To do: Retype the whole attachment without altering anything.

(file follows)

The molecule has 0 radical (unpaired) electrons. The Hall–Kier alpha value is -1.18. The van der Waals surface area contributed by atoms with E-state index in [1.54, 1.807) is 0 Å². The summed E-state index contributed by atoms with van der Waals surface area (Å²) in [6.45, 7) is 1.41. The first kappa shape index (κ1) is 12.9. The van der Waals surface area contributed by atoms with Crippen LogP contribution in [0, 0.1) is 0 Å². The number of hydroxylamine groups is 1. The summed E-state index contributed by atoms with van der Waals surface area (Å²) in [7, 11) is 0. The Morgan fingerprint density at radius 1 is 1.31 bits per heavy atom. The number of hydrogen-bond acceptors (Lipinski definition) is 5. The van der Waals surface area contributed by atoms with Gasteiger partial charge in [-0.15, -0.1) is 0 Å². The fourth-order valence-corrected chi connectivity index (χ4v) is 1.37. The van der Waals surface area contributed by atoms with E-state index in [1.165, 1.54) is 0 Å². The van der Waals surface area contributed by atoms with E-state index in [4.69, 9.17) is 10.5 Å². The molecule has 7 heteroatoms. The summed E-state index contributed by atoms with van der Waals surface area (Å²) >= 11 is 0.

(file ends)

The molecule has 0 radical (unpaired) electrons. The Hall–Kier alpha value is -1.18. The van der Waals surface area contributed by atoms with E-state index in [1.54, 1.807) is 0 Å². The summed E-state index contributed by atoms with van der Waals surface area (Å²) in [6.45, 7) is 1.41. The first kappa shape index (κ1) is 12.9. The van der Waals surface area contributed by atoms with Crippen LogP contribution in [0, 0.1) is 0 Å². The number of hydroxylamine groups is 1. The summed E-state index contributed by atoms with van der Waals surface area (Å²) in [7, 11) is 0. The Morgan fingerprint density at radius 1 is 1.31 bits per heavy atom. The number of hydrogen-bond acceptors (Lipinski definition) is 5. The van der Waals surface area contributed by atoms with Gasteiger partial charge in [-0.15, -0.1) is 0 Å². The fourth-order valence-corrected chi connectivity index (χ4v) is 1.37. The van der Waals surface area contributed by atoms with E-state index in [1.165, 1.54) is 0 Å². The van der Waals surface area contributed by atoms with E-state index in [4.69, 9.17) is 10.5 Å². The molecule has 7 heteroatoms. The summed E-state index contributed by atoms with van der Waals surface area (Å²) >= 11 is 0.